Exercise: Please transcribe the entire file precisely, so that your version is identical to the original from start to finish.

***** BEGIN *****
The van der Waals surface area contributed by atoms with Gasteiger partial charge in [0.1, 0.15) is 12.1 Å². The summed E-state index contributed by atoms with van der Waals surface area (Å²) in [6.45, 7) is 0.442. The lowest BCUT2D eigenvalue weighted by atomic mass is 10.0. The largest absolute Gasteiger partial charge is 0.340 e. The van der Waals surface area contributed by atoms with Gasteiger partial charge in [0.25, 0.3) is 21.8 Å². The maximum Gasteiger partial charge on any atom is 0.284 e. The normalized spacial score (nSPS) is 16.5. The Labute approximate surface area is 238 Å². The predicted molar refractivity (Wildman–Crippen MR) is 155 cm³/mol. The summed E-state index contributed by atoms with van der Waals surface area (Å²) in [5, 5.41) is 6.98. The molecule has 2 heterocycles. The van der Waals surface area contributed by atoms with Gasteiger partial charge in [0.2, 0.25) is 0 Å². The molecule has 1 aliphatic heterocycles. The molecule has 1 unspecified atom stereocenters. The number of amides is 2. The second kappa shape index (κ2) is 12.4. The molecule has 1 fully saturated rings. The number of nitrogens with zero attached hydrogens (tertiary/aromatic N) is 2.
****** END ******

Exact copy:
The van der Waals surface area contributed by atoms with Gasteiger partial charge in [0.1, 0.15) is 12.1 Å². The summed E-state index contributed by atoms with van der Waals surface area (Å²) in [6.45, 7) is 0.442. The lowest BCUT2D eigenvalue weighted by atomic mass is 10.0. The largest absolute Gasteiger partial charge is 0.340 e. The van der Waals surface area contributed by atoms with Gasteiger partial charge in [0.25, 0.3) is 21.8 Å². The maximum Gasteiger partial charge on any atom is 0.284 e. The normalized spacial score (nSPS) is 16.5. The Labute approximate surface area is 238 Å². The predicted molar refractivity (Wildman–Crippen MR) is 155 cm³/mol. The summed E-state index contributed by atoms with van der Waals surface area (Å²) in [5, 5.41) is 6.98. The molecule has 2 heterocycles. The van der Waals surface area contributed by atoms with Gasteiger partial charge in [0.2, 0.25) is 0 Å². The molecule has 1 aliphatic heterocycles. The molecule has 1 unspecified atom stereocenters. The number of amides is 2. The second kappa shape index (κ2) is 12.4. The molecule has 1 fully saturated rings. The number of nitrogens with zero attached hydrogens (tertiary/aromatic N) is 2.